Can You Massage a Toothache Away?

While you should always see a dentist or another health care professional for persistent toothaches, you may temporarily relieve pain with some acupressure techniques.

Acupressure stems from ancient Chinese healing practices, where it aims to stimulate specific body points to improve life force or “qi.” According to traditional Chinese medicine, all pain and discomfort stem from a blockage or an overflow of your life force. When you stimulate your muscles and nerves, your qi will flow normally again, relieving your pain. 

Pressure Points to Relieve a Toothache

You can find the Hegu or LI4 Point for toothache relief on the back of your hand, in the webbing between your thumb and index finger. Apply firm pressure there using your opposite thumb and hold for a minute or two, taking deep breaths. 

Another point that can relieve your pain is the Jiache or ST6 Point. It’s on the jawbone just below the mouth’s outer corner. Apply firm pressure and massage it in circles for several minutes. There’s also the Quanliao or SI18 Point right below the eye’s outer corner on the lower cheekbone edge. Do gentle circle motions on the area until you feel some relief. 

The Ermen or SJ21 Point is located in front of the ear and becomes noticeable when you open your mouth. This pressure point is ideal for pain radiating from your molars. The Fengchi GB20 Point at the back of your head, outside of the spine in the depression between two neck muscles, might also help. It’s commonly used for headaches and neck pain as well.

You might find relief from the Neiting or ST44 Point on your foot. It sits between the second and third toes, about half an inch from the webbing.

All these points are bilateral, meaning they’re on both sides of your body. Depending on your pain’s location, stimulate one or both sides. You can use the Chinese scraping stones gua sha to apply stronger, targeted pressure.

Addressing Your Toothache at Home

If you’re looking for ways to address toothaches at home, try these methods instead of massage or acupressure:

  • Cold compress: Apply a cold pack or ice wrapped in a thin cloth to the side of your face where the pain is located and leave the pack on for about 15 minutes. This method can numb the area, reducing pain and swelling, especially if your toothache comes with swelling or trauma.
  • Saltwater rinse: Gargling with warm salt water can act as a natural disinfectant. It helps clear debris stuck between teeth, decreases inflammation and heals oral wounds. Mix half a teaspoon of salt in eight ounces of warm water, swish it in your mouth for 30 seconds and spit it out.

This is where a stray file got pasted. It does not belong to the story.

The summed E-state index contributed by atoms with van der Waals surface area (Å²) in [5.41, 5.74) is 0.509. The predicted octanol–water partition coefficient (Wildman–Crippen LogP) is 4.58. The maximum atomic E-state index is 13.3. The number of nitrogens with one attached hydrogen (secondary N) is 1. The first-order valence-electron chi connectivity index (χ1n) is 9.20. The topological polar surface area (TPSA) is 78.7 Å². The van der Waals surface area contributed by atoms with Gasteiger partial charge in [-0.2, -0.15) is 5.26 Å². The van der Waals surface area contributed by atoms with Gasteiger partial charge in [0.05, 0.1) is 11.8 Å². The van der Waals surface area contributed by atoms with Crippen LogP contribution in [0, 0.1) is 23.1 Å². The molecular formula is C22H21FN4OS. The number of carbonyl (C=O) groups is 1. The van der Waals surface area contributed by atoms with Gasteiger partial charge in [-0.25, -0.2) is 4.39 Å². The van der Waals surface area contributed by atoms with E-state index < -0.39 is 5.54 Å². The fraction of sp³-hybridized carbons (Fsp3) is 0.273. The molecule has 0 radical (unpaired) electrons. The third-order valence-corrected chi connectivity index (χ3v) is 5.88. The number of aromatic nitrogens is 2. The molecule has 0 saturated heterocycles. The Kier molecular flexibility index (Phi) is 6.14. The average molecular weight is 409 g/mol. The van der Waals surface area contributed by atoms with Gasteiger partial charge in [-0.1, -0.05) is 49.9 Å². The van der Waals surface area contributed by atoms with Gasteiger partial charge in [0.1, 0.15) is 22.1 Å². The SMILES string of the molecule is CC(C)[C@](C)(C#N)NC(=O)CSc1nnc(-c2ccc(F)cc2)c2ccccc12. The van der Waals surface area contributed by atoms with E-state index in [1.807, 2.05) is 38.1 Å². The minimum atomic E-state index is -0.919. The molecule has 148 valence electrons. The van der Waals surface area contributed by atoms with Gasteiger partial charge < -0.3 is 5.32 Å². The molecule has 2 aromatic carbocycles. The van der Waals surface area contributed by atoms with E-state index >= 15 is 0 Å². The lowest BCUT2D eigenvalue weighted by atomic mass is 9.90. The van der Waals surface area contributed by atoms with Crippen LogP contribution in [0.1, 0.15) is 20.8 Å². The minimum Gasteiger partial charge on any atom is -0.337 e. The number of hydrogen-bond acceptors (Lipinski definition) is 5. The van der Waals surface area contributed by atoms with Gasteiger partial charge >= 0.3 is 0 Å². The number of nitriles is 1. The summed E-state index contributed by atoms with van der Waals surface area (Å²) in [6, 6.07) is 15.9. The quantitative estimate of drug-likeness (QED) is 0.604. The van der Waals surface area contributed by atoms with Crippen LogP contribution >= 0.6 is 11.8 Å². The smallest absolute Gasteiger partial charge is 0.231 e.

• Hydrogen peroxide rinse: A diluted rinse with hydrogen peroxide can soothe pain and inflammation. It also decreases plaque and heals bleeding gums. Always mix the peroxide with equal parts water. Don’t swallow it — be sure to rinse your mouth with plain water afterward.
  • Over-the-counter pain relievers: Non-prescription pain relievers, like ibuprofen or acetaminophen, can provide temporary relief. Always follow dosage instructions and be aware of any interactions with other medications.
  • Topical numbing gels or ointments: You can find these at most drugstores. They can numb the affected area for a short while. 
  • Clove oil: The main component of this spice, eugenol, acts as a natural anesthetic. Put a little on a cotton ball and place it on the sore spot for a temporary numbing effect.
  • Peppermint tea bags: Placing a slightly warm, moistened tea bag against the painful tooth or gum can be soothing.
  • Elevate your head: Propping up your head with pillows while sleeping or resting can reduce blood flow to the hurting area, possibly decreasing pain. Acid reflux can cause tooth sensitivity, which can be aggravated if you have a toothache. Reclining on the bed can minimize the effects of acid reflux on your teeth. 
  • Avoid certain foods: Avoid very cold, hot, sweet or acidic foods and drinks that might worsen the pain.
  • Good oral hygiene: Regular brushing and flossing can prevent further irritation.

Best Way to Handle a Toothache

Always see a dentist if you have a toothache to identify and treat the real cause, such as cavities, gum disease, abscesses or other dental problems. Until you can get to the dentist, avoid chewing on the painful side and stay away from pain-triggering foods or drinks. 

Acupressure and the use of massagers might help some people, but it’s not a substitute for professional dental care. Remember, while home remedies can give temporary relief, only a dentist can provide a long-term solution for toothaches.

It’s also important to take preventive measures. Regular oral hygiene, with consistent brushing, flossing and mouthwash, promotes dental health. Regular dental check-ups are crucial, allowing dentists to spot and address potential issues early. Limit sugary foods and drinks to avoid cavities and steer clear of extremely hot or cold foods if they cause pain.

Don’t Suffer!

Toothaches are thieves of joy. How can you enjoy life when there’s shooting pain going straight to the top of your head every time you open your mouth? 
Myobuddy’s electronic massagers can help relieve pain while you’re waiting for your dentist appointment. Seeking the right dentist ensures thorough, safe and effective treatment for oral health issues.

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